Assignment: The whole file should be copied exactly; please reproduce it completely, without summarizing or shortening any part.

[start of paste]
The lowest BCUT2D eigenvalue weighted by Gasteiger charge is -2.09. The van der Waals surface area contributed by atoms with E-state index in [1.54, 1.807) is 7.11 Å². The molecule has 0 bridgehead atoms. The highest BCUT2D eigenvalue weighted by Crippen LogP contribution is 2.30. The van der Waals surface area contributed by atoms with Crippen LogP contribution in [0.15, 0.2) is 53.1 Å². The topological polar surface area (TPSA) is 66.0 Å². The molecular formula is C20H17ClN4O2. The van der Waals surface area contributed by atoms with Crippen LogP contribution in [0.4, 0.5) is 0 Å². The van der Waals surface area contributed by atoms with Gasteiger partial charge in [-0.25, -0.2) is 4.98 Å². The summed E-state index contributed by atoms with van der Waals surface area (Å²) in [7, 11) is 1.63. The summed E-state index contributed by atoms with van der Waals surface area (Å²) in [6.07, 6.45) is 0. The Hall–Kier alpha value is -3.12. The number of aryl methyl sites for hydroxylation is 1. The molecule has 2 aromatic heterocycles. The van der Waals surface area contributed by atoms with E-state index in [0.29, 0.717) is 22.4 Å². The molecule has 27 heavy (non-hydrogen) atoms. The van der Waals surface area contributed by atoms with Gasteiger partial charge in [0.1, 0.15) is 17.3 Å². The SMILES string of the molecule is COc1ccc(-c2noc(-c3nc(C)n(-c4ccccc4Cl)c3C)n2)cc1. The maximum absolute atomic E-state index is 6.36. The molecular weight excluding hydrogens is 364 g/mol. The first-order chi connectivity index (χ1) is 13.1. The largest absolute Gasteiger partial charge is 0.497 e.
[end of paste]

The lowest BCUT2D eigenvalue weighted by Gasteiger charge is -2.09. The van der Waals surface area contributed by atoms with E-state index in [1.54, 1.807) is 7.11 Å². The molecule has 0 bridgehead atoms. The highest BCUT2D eigenvalue weighted by Crippen LogP contribution is 2.30. The van der Waals surface area contributed by atoms with Crippen LogP contribution in [0.15, 0.2) is 53.1 Å². The topological polar surface area (TPSA) is 66.0 Å². The molecular formula is C20H17ClN4O2. The van der Waals surface area contributed by atoms with Crippen LogP contribution in [0.4, 0.5) is 0 Å². The van der Waals surface area contributed by atoms with Gasteiger partial charge in [-0.25, -0.2) is 4.98 Å². The summed E-state index contributed by atoms with van der Waals surface area (Å²) in [7, 11) is 1.63. The summed E-state index contributed by atoms with van der Waals surface area (Å²) in [6.07, 6.45) is 0. The Hall–Kier alpha value is -3.12. The number of aryl methyl sites for hydroxylation is 1. The molecule has 2 aromatic heterocycles. The van der Waals surface area contributed by atoms with E-state index in [0.29, 0.717) is 22.4 Å². The molecule has 27 heavy (non-hydrogen) atoms. The van der Waals surface area contributed by atoms with Gasteiger partial charge in [0.1, 0.15) is 17.3 Å². The SMILES string of the molecule is COc1ccc(-c2noc(-c3nc(C)n(-c4ccccc4Cl)c3C)n2)cc1. The maximum absolute atomic E-state index is 6.36. The molecular weight excluding hydrogens is 364 g/mol. The first-order chi connectivity index (χ1) is 13.1. The largest absolute Gasteiger partial charge is 0.497 e.